I’m writing while sick, which is hopefully only my body telling me “eating a bunch of different foods in 5 hours that you haven’t eaten in a month and a half wasn’t your best idea," and not something more insidious.
There are a lot of things to cover for a city I’m not supposed to be covering, so I’ll make a list (in no particular order)!
- Our hostel. We’re staying in the Stayokay Zeeberg, which is perfect in terms of cleanliness, friendliness, safety, and helpfulness. The common areas are the nicest that I’ve ever seen in a hostel. However, I’m not sure if I’d stay here if I was by myself—the layout makes it perfect for school groups (of which there are many, including us, though we’re a bit older than the average) but difficult to make friends, and it’s far enough from the city centre that you’d need to either rent a bike or use the tram.
- Biking here is amazing; there are bike lanes everywhere (most of them are either red-coloured or have a bike sign)! I was wild and free, zooming down the streets, laughing with the wind. Coming from Boston/Cambridge, it’s strange not feeling like I’m about to be killed every time I get on a bike. Besides that and the canals (and preponderance of “coffee shops”), though, it felt oddly familiar, like a homecoming to a place I’d never before been. Amsterdam might be the most Cambridge-like city I’ve ever encountered (including cities in the US).
- Cold, fresh air. Were I not coming from Rabat, I would’ve have even noticed this. But being here made me realize that I miss autumn; it’s nice to have a break the same weather all the time—no matter how perfect said same weather is. The cold air made me feel alive.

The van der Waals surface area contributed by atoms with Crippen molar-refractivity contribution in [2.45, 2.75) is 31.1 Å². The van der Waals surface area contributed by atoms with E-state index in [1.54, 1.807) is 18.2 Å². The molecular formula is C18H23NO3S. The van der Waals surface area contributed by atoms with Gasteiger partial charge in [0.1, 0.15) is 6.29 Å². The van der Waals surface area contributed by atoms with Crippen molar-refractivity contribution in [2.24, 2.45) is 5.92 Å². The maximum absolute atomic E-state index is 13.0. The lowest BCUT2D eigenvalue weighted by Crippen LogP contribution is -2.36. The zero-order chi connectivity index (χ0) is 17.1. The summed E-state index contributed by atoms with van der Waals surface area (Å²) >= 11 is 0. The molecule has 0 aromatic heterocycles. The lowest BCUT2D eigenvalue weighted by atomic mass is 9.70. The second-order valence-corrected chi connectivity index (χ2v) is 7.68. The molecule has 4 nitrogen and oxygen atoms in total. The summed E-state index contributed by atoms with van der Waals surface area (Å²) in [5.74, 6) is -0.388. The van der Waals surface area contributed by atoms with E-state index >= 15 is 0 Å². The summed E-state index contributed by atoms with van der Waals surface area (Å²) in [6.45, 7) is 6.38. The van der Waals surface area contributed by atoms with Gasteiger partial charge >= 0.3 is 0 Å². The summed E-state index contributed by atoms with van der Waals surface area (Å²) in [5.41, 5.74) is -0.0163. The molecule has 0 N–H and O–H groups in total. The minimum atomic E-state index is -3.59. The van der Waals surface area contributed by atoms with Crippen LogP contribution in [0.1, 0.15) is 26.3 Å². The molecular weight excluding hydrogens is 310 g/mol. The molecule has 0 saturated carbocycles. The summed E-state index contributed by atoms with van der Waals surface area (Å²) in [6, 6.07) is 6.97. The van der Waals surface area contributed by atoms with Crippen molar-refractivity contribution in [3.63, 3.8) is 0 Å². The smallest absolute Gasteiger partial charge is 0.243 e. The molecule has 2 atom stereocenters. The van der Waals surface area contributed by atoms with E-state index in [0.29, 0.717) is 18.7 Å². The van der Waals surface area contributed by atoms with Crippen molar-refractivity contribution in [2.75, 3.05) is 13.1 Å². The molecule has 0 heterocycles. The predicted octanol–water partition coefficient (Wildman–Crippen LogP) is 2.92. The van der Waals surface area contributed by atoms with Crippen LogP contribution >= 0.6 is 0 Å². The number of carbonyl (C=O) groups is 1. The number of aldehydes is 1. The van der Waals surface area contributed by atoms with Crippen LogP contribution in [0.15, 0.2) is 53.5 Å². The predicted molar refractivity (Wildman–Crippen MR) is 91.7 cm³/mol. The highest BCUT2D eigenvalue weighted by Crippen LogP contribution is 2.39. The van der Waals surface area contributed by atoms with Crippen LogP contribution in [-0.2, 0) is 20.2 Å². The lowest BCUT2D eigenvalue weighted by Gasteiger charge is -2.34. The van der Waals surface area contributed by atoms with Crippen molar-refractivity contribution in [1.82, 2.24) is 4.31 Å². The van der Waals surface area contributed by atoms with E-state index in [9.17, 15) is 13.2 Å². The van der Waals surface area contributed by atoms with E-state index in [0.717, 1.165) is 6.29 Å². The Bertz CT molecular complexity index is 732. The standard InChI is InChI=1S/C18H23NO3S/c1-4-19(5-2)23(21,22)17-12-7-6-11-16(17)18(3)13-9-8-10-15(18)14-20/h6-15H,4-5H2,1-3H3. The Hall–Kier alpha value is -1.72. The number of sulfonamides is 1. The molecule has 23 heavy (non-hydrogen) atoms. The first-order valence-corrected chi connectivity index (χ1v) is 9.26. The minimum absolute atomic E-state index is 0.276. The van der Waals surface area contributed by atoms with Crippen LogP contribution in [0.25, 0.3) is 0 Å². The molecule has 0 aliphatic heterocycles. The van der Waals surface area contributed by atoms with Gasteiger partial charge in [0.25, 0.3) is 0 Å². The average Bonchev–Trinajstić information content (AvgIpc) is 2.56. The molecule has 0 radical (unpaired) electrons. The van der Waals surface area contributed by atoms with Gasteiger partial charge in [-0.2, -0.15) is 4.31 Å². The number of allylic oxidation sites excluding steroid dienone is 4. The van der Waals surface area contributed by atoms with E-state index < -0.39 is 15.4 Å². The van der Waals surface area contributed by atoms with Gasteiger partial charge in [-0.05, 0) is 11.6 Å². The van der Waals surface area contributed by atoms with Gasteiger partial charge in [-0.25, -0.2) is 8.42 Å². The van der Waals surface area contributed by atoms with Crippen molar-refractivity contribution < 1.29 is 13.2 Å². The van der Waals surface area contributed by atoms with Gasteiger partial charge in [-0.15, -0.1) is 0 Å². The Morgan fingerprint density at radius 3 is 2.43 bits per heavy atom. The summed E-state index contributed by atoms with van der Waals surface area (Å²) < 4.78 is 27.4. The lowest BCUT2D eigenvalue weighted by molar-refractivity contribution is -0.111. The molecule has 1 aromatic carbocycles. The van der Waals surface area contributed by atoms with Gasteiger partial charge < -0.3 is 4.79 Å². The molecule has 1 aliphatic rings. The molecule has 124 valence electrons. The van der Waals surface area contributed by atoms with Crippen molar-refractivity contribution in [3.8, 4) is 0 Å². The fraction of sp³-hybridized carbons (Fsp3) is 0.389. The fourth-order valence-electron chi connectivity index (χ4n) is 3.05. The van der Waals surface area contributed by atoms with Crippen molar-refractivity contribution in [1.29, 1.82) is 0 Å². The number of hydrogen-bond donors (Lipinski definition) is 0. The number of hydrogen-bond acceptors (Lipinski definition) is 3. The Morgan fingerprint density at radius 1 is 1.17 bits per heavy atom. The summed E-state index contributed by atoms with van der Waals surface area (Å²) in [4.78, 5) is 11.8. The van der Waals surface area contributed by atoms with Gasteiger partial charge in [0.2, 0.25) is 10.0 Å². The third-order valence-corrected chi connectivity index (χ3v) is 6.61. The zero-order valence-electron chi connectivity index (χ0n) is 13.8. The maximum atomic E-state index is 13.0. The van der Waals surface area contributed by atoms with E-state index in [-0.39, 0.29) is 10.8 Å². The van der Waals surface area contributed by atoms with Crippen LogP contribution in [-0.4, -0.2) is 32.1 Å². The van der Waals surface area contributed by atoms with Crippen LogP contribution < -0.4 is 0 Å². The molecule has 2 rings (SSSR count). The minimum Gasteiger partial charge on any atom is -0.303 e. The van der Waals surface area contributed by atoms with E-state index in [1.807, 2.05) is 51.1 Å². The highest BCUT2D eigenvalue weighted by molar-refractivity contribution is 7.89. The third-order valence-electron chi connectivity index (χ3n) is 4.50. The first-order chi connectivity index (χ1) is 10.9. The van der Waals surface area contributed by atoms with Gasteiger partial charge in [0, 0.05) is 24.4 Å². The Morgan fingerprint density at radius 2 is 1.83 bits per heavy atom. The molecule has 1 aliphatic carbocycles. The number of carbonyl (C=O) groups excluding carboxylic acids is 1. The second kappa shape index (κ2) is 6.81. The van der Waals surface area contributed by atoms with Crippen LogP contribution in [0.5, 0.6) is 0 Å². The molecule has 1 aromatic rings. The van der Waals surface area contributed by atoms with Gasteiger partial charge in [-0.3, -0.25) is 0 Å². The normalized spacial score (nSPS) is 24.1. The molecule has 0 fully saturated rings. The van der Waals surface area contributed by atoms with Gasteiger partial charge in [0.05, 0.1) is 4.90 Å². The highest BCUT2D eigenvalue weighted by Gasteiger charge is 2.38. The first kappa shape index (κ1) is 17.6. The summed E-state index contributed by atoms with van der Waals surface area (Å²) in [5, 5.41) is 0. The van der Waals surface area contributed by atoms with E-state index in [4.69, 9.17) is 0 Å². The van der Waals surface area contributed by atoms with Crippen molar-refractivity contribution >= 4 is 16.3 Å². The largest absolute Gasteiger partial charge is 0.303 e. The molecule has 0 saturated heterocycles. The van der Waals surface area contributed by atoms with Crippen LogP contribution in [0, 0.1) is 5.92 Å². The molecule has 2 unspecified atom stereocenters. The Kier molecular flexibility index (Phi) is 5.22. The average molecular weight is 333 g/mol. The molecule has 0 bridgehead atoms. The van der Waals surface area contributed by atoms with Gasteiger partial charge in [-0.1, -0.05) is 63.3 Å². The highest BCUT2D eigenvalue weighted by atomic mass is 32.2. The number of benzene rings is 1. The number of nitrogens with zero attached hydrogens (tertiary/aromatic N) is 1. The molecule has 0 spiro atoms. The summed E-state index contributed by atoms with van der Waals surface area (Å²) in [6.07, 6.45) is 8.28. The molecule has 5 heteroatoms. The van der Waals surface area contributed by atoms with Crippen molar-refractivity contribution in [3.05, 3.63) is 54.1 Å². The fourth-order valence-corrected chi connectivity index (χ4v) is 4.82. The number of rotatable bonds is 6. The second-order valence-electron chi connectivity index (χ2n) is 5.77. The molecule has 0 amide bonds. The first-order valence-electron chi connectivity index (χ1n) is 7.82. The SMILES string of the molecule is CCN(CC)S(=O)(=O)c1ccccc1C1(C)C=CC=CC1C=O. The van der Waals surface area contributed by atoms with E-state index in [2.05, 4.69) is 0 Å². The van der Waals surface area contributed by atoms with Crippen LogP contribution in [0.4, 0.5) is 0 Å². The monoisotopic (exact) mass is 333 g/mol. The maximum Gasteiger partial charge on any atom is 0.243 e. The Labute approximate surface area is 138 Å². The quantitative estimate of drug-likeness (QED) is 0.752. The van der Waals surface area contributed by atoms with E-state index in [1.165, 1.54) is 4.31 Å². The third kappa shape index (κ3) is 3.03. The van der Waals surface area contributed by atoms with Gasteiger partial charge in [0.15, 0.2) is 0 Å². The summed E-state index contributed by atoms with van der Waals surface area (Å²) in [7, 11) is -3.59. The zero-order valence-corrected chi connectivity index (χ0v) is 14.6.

- Walking alone. Or biking alone. After having spent a few days with the group/my friends, I finally went off by myself, and it was glorious. While I like Rabat very much (see next post), it’s a nice change to not stand out, to go into a café and not have everyone stare at you, because you look like you belong. Granted, I don’t necessarily look like a local here, but at least I could be (am) European. It was also nice to wander the streets alone without fear, at a leisurely pace, to bike in random directions and take in the air. I was surprised how much of Amsterdam actually looked like the pictures—there were canals on canals with picturesque looking boats and cobbled streets. Perk #1 of traveling alone: you can bike as fast or as slow as you want.
- Many of my friends’ host families told them to bring back cheese, as the selection in Morocco is generally limited to La Vache Qui Rit. Due to the amazingness of Moroccan food, I don’t actively miss cheese too often, but I was still thrilled to walk into a cheese store with free sample for every cheese! And then I visited the Cheese Museum, which was basically the same thing, but with bigger cheese samples and a photo booth (and I guess some information). My favourite was infused with pesto. There was also a bright blue one, dyed with blueberries and infused with lavender.
- Meal Stipends. I love when programs have meal stipends, because it means that for me, the ticketed price of the program will be that much less than the actual price. Amsterdam isn’t Paris— relatively cheap (and organic!) food is fairly easy to come by. Perk #2 of traveling alone: you can eat what you want, and you can eat as cheap as you want. I ended up spending most of my stipends on cheap food, even though we got 10 euro stipends per meal; it seems that any city in the world I travel to, I end up going back to my primordial comfort foods of falafel and roti and bread and cheese (and everyone knows that you’re not going to get the best versions of these foods (or any?) in fancy restaurants…).